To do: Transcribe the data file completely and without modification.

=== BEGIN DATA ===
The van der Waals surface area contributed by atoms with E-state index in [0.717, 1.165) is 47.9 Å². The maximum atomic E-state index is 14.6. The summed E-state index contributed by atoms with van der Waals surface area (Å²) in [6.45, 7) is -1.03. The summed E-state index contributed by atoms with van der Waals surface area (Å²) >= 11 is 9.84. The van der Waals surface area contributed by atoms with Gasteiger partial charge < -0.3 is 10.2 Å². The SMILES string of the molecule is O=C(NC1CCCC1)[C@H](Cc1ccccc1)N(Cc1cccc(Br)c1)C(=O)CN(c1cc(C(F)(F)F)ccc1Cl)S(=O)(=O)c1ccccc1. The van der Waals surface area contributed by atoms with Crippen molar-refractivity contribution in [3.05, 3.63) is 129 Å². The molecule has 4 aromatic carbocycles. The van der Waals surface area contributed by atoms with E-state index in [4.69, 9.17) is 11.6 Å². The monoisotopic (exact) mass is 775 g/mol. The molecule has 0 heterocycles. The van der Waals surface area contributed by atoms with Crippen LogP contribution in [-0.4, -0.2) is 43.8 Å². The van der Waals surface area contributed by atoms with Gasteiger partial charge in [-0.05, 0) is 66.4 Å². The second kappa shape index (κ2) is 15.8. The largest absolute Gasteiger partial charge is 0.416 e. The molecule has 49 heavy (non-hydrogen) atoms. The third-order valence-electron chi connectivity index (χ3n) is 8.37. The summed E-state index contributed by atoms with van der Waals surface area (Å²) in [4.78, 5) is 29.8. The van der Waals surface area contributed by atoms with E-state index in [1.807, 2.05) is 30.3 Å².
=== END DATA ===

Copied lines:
The van der Waals surface area contributed by atoms with E-state index in [0.717, 1.165) is 47.9 Å². The maximum atomic E-state index is 14.6. The summed E-state index contributed by atoms with van der Waals surface area (Å²) in [6.45, 7) is -1.03. The summed E-state index contributed by atoms with van der Waals surface area (Å²) >= 11 is 9.84. The van der Waals surface area contributed by atoms with Gasteiger partial charge < -0.3 is 10.2 Å². The SMILES string of the molecule is O=C(NC1CCCC1)[C@H](Cc1ccccc1)N(Cc1cccc(Br)c1)C(=O)CN(c1cc(C(F)(F)F)ccc1Cl)S(=O)(=O)c1ccccc1. The van der Waals surface area contributed by atoms with Crippen molar-refractivity contribution in [3.05, 3.63) is 129 Å². The molecule has 4 aromatic carbocycles. The van der Waals surface area contributed by atoms with E-state index in [4.69, 9.17) is 11.6 Å². The monoisotopic (exact) mass is 775 g/mol. The molecule has 0 heterocycles. The van der Waals surface area contributed by atoms with Crippen LogP contribution in [-0.4, -0.2) is 43.8 Å². The van der Waals surface area contributed by atoms with Gasteiger partial charge in [-0.05, 0) is 66.4 Å². The second kappa shape index (κ2) is 15.8. The largest absolute Gasteiger partial charge is 0.416 e. The molecule has 49 heavy (non-hydrogen) atoms. The third-order valence-electron chi connectivity index (χ3n) is 8.37. The summed E-state index contributed by atoms with van der Waals surface area (Å²) in [4.78, 5) is 29.8. The van der Waals surface area contributed by atoms with E-state index in [1.807, 2.05) is 30.3 Å².